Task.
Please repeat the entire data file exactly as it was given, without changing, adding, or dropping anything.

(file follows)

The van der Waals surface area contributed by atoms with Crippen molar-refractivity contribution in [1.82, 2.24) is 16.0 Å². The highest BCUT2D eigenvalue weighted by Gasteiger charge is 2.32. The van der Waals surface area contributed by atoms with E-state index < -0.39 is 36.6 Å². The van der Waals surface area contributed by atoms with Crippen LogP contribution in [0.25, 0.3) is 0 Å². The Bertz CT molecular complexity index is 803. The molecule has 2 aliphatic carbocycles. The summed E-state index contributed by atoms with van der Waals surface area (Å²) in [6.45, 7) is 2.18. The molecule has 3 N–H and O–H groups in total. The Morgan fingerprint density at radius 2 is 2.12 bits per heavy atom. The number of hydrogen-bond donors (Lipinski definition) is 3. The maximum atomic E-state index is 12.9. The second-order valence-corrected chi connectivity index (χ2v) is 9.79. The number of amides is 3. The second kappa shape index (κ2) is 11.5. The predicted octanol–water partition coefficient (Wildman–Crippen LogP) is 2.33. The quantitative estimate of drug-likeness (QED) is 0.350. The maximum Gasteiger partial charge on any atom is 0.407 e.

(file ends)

The van der Waals surface area contributed by atoms with Crippen molar-refractivity contribution in [1.82, 2.24) is 16.0 Å². The highest BCUT2D eigenvalue weighted by Gasteiger charge is 2.32. The van der Waals surface area contributed by atoms with E-state index < -0.39 is 36.6 Å². The van der Waals surface area contributed by atoms with Crippen LogP contribution in [0.25, 0.3) is 0 Å². The Bertz CT molecular complexity index is 803. The molecule has 2 aliphatic carbocycles. The summed E-state index contributed by atoms with van der Waals surface area (Å²) in [6.45, 7) is 2.18. The molecule has 3 N–H and O–H groups in total. The Morgan fingerprint density at radius 2 is 2.12 bits per heavy atom. The number of hydrogen-bond donors (Lipinski definition) is 3. The maximum atomic E-state index is 12.9. The second-order valence-corrected chi connectivity index (χ2v) is 9.79. The number of amides is 3. The second kappa shape index (κ2) is 11.5. The predicted octanol–water partition coefficient (Wildman–Crippen LogP) is 2.33. The quantitative estimate of drug-likeness (QED) is 0.350. The maximum Gasteiger partial charge on any atom is 0.407 e.